The Darkness

Permission to Land

(Atlantic; 2003)

By Amir Nezar | 19 January 2004

My first encounter with this dubious band of late '70s, early '80s arena rock worshippers occurred sometime between the wee hours of three and four o'clock in the morning, on one MTV2. You may have heard of it.

My first reaction to this unnerving group of British spandex/leather/catsuit wearing queens was, in a few words, "Do they have balls?"

My second reaction to this brilliantly laughable, eminently energetic, shamefully catchy collective of howlers with their electricity-shooting instruments was, in a few more words, "It takes a whole ton of fucking balls to even try this. And…and it's…good."

Upon which I promptly removed my pants to see whether or not my own cojones had moved out of their current residence and run off to take shelter in some den of manliness in which I was certainly unfit to enter given my giddy, yes, embarrassing joy, at seeing the video a second time that night.

Yes, kids. At least one Cokemachineglow reviewer loves the Darkness. And his name is Scott Reid. Haha, just kidding, it's me. Actually, make that two, because I know for a fact that Todd Aman has had "I Believe in a Thing Called Love" on constant repeat for at least the last two weeks.

And when it comes to it, there's little extra justification that I need for liking this album so much than that it's the first album in a while that either Todd or I have popped into our systems that we've actually kept on repeat, and not gotten tired of. It's simple: the songwriting is more than decent--nearly all of the album is packed with memorable hooks, even if they are wrought out of bombastic power chords. It's a shameless combination of Van Halen, Black Sabbath, and the mythic ridiculousness of Zeppelin (check out the lyrics to "Black Shuck," about some legendary one-eyed dog that wreaks havoc on a small town) into a roiling mass of arena-rock pleasure that indie guidelines advise you to hate. But when you hate a band for an image that's more than a little reminiscent of Whitesnake without listening to them, there's little that separates you from those supposed poseurs who love a band for their image.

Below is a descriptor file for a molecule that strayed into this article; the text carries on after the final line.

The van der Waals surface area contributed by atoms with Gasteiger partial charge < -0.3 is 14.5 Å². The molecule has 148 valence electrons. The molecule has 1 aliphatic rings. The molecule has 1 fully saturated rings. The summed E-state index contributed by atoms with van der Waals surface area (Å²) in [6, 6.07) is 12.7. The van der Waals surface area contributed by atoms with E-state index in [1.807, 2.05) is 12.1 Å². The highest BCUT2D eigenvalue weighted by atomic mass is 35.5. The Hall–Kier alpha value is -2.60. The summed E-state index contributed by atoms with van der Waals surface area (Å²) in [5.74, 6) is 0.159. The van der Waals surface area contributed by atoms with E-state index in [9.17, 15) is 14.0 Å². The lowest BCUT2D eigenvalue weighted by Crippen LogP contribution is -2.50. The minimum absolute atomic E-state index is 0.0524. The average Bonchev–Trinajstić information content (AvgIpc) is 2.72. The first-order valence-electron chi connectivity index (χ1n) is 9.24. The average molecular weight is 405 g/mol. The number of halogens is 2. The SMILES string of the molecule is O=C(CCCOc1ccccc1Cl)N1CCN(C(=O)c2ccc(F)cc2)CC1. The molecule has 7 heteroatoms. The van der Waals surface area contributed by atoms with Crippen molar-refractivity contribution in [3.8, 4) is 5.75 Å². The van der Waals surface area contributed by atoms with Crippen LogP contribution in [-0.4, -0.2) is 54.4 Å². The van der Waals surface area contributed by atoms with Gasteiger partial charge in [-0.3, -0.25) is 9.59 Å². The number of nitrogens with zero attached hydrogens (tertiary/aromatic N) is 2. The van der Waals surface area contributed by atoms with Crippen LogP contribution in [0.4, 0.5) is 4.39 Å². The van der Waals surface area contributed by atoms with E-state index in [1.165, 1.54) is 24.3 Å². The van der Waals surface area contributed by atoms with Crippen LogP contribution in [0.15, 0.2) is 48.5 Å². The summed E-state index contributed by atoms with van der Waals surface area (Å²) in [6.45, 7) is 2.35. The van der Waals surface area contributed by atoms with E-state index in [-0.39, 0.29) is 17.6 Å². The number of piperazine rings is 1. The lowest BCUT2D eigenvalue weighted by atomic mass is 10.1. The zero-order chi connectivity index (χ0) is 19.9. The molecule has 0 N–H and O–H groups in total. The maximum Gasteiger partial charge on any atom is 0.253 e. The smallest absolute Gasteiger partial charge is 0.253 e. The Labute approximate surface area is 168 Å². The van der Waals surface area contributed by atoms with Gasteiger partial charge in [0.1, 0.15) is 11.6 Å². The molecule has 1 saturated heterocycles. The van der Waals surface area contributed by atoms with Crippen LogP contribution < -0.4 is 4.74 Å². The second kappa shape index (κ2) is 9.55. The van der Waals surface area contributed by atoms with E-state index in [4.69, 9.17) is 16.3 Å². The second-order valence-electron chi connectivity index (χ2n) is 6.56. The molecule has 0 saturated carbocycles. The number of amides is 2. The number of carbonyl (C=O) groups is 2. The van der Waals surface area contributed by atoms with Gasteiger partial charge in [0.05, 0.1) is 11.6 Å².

So what if listening to the Darkness is the equivalent of eating a big tub of ice cream and feeling like a big fat bitch? Just because they're shameless doesn't mean you should be ashamed of enjoying them. The hooks are there, the indulgent solos proceed without interfering with the underlying songs structures. And by God, it's a hell of a lot of fun. All of the calories, all of the yummy; take one with the other, and don't worry about it.

The Darkness do peak with "I Believe in a Thing Called Love," where three different, excellent hooks are laid over by Justin Hawkins's unmistakable vocals, with all the pomp and willful over-the-top attitude that these Brits can muster. Hawkins's voice often reaches to near-yodeling heights of effeminacy, while staying rough and gritty on more AC/DC-type tracks like "Black Shuck," where call-and-response choruses will have even the most skeptical man pumping his fists. But even though they peak around the middle of the album, more highs are in store later on; the over-wrought yet superlative ballad "Love is Only a Feeling," "Stuck in a Rut," with a ludicrous Frankenstein-ish interlude that blows out into a wicked solo, and even "I'm Holding My Own," a perfect closer, if less impressive songwriting-wise than a couple of the other standouts.

Seriously, I can't remember ever banging my head so hard or air-guitaring so much to any band in recent history so much as I have with the Darkness. They will remind you that rock can still have guts, even if it is (gasp!) derivative (here's a hint: nearly all of it is), and that, in the end, just because you wear ass-tight catsuits, doesn't mean you can't have the biggest balls of them all. This is an album that took guts to make in an era of petty cynicism; that it pays off in spades may be a hint that perhaps we can all still be saved.

Oh, some of the other guys on staff are gonna hate my guts.